Antisocial networks like Snubster began as parody; a backlash against large social networks and our fatigue in managing virtual “friends” we barely know. But there are far more powerful and systemic trends leading towards true antisocial networks. The question of where social networking is heading and where it ends is important for anyone investing or venturing online. Paradoxically, the biggest and most valuable networks will be the ones that can deal effectively with the smallest things.
My previous venture builds and manages large-scale communities. There we witnessed a constant churn of community members into smaller cliques. Even though the communities are focused on very specific interests, namely individual recording artists, cliques form around every topic imaginable, most having nothing to do with music at all.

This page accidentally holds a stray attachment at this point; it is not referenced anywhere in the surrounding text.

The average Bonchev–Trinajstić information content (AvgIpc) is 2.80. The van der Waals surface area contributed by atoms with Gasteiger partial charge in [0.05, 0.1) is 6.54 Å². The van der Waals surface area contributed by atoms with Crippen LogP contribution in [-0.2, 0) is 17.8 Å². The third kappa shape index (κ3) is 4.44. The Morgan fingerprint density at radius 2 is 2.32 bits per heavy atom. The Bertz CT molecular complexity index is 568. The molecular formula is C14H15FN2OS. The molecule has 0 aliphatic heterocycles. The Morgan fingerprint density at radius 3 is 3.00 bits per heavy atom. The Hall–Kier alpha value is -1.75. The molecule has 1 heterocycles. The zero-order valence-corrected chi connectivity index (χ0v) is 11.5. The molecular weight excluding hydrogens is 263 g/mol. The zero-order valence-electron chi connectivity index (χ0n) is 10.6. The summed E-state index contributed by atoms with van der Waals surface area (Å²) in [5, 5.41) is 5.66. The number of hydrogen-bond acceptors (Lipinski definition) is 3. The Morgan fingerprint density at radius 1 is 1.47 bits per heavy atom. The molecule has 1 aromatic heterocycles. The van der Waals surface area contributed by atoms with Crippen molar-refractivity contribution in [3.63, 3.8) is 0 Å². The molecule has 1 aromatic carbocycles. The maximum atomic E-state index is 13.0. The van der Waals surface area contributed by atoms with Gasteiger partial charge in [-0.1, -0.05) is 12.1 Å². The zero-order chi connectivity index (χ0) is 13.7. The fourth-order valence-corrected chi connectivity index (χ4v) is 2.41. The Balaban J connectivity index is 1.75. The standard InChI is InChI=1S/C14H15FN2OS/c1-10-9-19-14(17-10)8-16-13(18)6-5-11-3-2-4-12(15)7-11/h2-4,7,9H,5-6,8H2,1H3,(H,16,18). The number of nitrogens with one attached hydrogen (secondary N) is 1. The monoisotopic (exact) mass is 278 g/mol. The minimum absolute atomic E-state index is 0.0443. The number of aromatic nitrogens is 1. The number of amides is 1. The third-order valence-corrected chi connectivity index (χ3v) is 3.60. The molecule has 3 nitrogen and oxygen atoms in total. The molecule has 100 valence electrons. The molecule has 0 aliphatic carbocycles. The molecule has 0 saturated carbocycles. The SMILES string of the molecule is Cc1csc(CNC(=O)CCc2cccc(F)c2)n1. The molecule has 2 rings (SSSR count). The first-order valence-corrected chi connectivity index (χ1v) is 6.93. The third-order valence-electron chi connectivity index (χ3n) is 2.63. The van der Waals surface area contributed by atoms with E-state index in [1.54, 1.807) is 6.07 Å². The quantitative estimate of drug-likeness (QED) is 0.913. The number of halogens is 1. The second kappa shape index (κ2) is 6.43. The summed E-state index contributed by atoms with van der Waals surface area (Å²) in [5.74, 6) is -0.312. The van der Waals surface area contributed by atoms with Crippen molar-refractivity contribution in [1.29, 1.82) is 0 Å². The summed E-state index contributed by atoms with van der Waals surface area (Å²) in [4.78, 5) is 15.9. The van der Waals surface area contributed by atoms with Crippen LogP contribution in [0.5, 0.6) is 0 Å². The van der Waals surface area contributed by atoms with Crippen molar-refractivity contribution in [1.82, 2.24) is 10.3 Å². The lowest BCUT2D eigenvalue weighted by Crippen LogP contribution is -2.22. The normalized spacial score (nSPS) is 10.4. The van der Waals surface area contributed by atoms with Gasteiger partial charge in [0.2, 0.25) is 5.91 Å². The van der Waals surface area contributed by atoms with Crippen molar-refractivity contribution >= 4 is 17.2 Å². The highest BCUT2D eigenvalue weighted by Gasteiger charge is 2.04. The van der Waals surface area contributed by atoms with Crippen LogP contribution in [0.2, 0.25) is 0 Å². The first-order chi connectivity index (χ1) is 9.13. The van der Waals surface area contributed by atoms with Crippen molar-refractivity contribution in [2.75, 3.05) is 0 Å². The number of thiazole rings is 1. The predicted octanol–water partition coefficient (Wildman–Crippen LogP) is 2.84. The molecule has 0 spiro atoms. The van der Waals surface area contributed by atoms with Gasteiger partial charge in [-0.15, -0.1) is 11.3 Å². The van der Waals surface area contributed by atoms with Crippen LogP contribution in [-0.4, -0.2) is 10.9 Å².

Large networks like Facebook or LinkedIn face this fragmentation on a massive scale. But even the narrowest social network is not immune. Any service that’s organized around a static activity or interest will become fragmented as its membership grows. The reason is that the very organizing bases for social networks, the foundations for their existence, are constantly changing from within.